Mar 11

"The Women's Movement"

by Sargent Shriver Peace Institute | 03/11/2019 6:00AM | Quote of the Week | Justice | Citizenship

"The Women's Movement"

"The Women's Movement"

Our Quote of the Week comes on the heels of International Women's Day and marks one of many occasions when Sargent Shriver stood up for equality between women and men.

With a speech that continues to be relevant today, Sargent Shriver addressed the Women's Leadership Conference in Los Angeles, California during the early days of his 1976 Presidential campaign. He lists a set of "women's issues" he would focus on as President, including lack of equal representation in the workforce, lack of pay equity, gender discrimination, rape legislation, maternity leave, child care, and ratification of the Equal Rights Amendment (which, to this day, has still not been ratified in 15 states).

It's notable that in the speech, Sargent Shriver says: "There really is no such thing as a 'women's issue' that isn't also a 'men's issue.' [...] Real equality would be as liberating for men as for women -- and don't I know that. Men are imprisoned by the very stereotypes that oppress women. The economic rat race and the macho model are the other side of the male dominance coin. What's involved in this struggle is no less than the most profound of all questions -- what does it mean to be a human being?" In these words, we witness Sargent Shriver's challenge to a status quo that limits all of us as human beings. And it is because  "women's issues" also impact men, that he asserts that "the women's movement must be America's movement."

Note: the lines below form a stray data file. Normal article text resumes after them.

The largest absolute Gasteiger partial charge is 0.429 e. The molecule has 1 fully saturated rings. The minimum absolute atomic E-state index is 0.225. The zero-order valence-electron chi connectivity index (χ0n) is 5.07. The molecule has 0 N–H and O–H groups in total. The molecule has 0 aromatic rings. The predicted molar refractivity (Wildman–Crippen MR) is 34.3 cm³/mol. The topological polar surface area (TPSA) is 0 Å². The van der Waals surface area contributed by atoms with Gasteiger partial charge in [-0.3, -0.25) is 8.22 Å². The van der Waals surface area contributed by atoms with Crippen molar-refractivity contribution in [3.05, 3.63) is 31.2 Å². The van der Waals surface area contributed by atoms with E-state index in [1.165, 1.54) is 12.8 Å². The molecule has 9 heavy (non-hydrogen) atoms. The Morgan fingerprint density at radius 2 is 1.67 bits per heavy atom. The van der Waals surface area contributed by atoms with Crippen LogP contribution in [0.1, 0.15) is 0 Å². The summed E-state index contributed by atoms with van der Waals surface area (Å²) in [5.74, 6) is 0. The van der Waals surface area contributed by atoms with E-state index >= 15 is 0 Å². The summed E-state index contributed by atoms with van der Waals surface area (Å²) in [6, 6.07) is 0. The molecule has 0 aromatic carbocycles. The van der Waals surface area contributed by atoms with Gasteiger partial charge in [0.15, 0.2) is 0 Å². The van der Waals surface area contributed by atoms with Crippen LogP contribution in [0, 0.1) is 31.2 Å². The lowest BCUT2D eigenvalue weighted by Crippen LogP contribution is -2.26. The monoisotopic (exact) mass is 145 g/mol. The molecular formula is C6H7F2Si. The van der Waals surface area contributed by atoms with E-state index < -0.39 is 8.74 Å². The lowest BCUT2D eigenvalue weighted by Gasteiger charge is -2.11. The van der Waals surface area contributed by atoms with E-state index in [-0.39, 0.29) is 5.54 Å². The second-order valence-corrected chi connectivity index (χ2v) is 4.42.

Fueling Sargent Shriver, as always, is his sense of justice. As he says, at the root of the struggle for equality is the question of what it means to be human. The implication here is that all human beings have the same need for dignity, justice, and liberty. Sargent Shriver's sense of justice drove him throughout his life in service, from the 1950s, during a push for civil rights that led to the desegregation of schools in Chicago, to the 1960s,when he created the War on Poverty programs to expand economic opportunity and legal services for all Americans, and beyond.

Throughout March, we're celebrating Women's History Month. We invite you to read Sargent Shriver's Address to the Women Leadership Conference, which stands as an important reminder that in the fight for equality, we must work together, women and men, to achieve our goals.

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